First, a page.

Stokes found herself driving everywhere and eating less healthy than she once did. What really started to eat away at her was the loss of her long and lean body shape.
“The options for exercise were so different out here. For example, most people were working out in gyms on machines verses in smaller studios and outdoors,” Stokes said.
To break her new cycle, Stokes needed a break from Atlanta.
“I didn’t really know what the solution was, but I knew that returning to California for a few weeks was the only way I might find one,” she added.
Stokes spent the days and evenings in southern California biking, enjoying fresh juices and vegetables and catching up with her friends and colleagues from the transformation team.
“My catch phrase during these conversations was ‘Well, we don’t have that in Atlanta,’” Stokes said until a friend pointed out that what she was saying was an excuse. “That was a wake-up call for me. I decided that if I couldn’t find what I needed, I’d create it.”
On her plane ride home, Stokes wrote her business plan and WCW was born.
RECIPE FOR HEALTH AND HAPPINESS
Stokes’ first WCW location in Sandy Springs is celebrating nearly a decade since opening, and was followed by a Buckhead studio three years later.
“I started the studios with one workout — a class that used a medicine ball and really kicked your behind,” she said. “I watched the bodies transform like magic.”
Ten different class formats, ranging from barre to cardio yoga, are all unique to WCW and are based on Stokes’ 30 years in the industry.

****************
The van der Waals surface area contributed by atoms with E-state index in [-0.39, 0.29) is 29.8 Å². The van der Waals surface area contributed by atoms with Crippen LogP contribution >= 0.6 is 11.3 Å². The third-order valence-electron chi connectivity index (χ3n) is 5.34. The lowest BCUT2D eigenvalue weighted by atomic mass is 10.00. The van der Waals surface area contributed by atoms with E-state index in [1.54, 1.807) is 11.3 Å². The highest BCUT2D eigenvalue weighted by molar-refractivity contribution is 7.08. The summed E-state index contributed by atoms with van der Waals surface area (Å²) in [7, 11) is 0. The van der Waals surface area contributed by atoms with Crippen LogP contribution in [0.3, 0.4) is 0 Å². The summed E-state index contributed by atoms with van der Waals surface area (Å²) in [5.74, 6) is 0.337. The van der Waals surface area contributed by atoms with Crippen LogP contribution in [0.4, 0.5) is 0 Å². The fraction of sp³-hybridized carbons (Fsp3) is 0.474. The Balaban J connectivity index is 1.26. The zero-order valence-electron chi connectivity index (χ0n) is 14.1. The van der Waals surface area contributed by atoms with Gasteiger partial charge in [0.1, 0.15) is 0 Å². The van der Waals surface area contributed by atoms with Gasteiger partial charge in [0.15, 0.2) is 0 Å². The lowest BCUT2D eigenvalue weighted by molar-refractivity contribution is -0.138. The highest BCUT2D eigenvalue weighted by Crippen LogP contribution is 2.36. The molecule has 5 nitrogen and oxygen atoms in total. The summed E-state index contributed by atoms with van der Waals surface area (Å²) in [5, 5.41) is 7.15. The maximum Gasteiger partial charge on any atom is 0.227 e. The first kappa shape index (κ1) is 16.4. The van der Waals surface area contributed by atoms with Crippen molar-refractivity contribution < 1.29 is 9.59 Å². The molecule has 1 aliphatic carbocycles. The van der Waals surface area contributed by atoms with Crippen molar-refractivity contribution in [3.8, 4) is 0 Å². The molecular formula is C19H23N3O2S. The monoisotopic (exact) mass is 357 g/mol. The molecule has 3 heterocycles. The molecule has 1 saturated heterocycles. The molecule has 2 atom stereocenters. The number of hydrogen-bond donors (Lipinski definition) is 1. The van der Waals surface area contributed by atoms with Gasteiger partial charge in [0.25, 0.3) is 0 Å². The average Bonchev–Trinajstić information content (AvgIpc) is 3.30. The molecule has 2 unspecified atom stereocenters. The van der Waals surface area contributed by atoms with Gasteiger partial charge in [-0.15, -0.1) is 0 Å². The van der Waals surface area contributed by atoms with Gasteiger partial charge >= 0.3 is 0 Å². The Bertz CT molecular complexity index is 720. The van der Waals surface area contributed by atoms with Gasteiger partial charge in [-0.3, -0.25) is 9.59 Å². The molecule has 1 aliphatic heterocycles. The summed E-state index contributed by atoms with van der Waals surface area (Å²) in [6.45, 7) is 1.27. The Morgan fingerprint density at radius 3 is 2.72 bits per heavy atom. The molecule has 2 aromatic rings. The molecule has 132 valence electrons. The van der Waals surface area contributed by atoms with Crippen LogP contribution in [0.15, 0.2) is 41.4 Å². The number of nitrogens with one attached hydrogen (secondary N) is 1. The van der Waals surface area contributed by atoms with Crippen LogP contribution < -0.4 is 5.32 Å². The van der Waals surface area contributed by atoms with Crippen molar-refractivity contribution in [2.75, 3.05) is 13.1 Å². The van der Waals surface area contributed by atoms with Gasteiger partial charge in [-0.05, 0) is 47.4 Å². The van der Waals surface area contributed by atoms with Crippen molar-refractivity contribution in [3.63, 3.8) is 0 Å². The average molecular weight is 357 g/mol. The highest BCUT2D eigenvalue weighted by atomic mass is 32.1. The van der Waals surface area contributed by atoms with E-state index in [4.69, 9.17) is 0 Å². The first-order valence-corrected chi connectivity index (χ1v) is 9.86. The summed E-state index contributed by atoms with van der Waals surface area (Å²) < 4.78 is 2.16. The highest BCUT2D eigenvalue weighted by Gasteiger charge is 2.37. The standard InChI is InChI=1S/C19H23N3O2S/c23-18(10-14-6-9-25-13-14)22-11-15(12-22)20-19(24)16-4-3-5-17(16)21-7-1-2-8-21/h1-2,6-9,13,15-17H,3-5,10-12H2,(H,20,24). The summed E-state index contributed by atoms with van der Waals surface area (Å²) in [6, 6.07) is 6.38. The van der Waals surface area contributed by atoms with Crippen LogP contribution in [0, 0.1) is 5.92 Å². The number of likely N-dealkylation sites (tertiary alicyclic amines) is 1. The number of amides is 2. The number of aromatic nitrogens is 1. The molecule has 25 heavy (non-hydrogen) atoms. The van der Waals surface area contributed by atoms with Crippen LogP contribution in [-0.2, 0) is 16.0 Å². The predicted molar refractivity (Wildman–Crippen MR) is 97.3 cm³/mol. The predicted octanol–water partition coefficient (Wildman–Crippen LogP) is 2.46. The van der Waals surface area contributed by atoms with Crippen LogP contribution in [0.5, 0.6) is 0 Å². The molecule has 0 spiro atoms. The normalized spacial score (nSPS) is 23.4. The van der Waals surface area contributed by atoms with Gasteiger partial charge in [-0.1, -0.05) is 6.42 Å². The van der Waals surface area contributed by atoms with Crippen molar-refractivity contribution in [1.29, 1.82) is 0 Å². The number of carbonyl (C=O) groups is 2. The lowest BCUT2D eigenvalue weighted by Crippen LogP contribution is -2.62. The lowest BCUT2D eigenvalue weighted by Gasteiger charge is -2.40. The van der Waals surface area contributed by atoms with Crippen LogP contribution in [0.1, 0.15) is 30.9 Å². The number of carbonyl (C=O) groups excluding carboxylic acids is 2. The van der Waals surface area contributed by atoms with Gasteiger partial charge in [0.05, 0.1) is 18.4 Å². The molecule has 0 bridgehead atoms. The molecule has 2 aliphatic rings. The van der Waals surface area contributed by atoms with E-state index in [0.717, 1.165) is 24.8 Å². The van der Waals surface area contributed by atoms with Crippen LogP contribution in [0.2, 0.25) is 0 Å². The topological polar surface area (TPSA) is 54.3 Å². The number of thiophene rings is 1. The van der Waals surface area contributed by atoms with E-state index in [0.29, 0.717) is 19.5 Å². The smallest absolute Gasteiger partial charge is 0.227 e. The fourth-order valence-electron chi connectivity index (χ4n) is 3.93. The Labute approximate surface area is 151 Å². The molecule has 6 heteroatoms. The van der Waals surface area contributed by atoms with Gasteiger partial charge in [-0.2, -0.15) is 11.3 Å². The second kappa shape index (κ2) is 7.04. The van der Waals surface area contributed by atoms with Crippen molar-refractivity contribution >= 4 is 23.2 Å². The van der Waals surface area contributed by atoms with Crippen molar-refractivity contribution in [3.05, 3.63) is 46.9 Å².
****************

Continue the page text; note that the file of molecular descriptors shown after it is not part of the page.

“The method at the heart of all of the formats is full-body training without muscle isolation, which helps create that long, lean shape,” she said. “By the end of the workout, you will have had 55 minutes of cardio infused with resistance training moves. It’s a real eye opener to the value of your time and dollar.”
Stokes also started offering private training sessions to members of the Atlanta community and various celebrities (many of their photos decorate the walls of the WCW studios), but the ambitious entrepreneur had bigger plans to expand her business, building upon the philosophy that the exercise component of wellness is only a fraction of being healthy.
In 2010, Stokes wrote “Live Your Healthiest Life: A West Coast Approach To Balanced Living” a book with advice to take beyond the studio, from recipes for healthy meals to strategies for battling stress.